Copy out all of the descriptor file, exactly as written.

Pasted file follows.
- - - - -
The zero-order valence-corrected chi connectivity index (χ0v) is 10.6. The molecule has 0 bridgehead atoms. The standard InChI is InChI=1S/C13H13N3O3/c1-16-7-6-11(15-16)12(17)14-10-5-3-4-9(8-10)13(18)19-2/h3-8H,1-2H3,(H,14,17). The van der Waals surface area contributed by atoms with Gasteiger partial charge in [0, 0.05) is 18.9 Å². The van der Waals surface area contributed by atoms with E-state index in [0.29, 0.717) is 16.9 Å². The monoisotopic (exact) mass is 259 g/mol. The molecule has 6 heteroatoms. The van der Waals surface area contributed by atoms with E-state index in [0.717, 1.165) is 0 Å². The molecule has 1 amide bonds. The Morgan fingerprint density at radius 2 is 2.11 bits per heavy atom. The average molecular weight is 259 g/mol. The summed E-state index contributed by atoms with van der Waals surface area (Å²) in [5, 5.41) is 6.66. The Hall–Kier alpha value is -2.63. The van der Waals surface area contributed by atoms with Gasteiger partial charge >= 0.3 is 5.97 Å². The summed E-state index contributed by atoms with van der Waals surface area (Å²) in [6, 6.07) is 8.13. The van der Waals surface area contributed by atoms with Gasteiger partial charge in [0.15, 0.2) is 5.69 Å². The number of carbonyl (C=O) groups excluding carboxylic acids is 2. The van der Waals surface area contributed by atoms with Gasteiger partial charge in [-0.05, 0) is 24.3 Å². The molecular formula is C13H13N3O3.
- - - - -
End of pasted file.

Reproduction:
The zero-order valence-corrected chi connectivity index (χ0v) is 10.6. The molecule has 0 bridgehead atoms. The standard InChI is InChI=1S/C13H13N3O3/c1-16-7-6-11(15-16)12(17)14-10-5-3-4-9(8-10)13(18)19-2/h3-8H,1-2H3,(H,14,17). The van der Waals surface area contributed by atoms with Gasteiger partial charge in [0, 0.05) is 18.9 Å². The van der Waals surface area contributed by atoms with E-state index in [0.29, 0.717) is 16.9 Å². The monoisotopic (exact) mass is 259 g/mol. The molecule has 6 heteroatoms. The van der Waals surface area contributed by atoms with E-state index in [0.717, 1.165) is 0 Å². The molecule has 1 amide bonds. The Morgan fingerprint density at radius 2 is 2.11 bits per heavy atom. The average molecular weight is 259 g/mol. The summed E-state index contributed by atoms with van der Waals surface area (Å²) in [5, 5.41) is 6.66. The Hall–Kier alpha value is -2.63. The van der Waals surface area contributed by atoms with Gasteiger partial charge >= 0.3 is 5.97 Å². The summed E-state index contributed by atoms with van der Waals surface area (Å²) in [6, 6.07) is 8.13. The van der Waals surface area contributed by atoms with Gasteiger partial charge in [0.15, 0.2) is 5.69 Å². The number of carbonyl (C=O) groups excluding carboxylic acids is 2. The van der Waals surface area contributed by atoms with Gasteiger partial charge in [-0.05, 0) is 24.3 Å². The molecular formula is C13H13N3O3.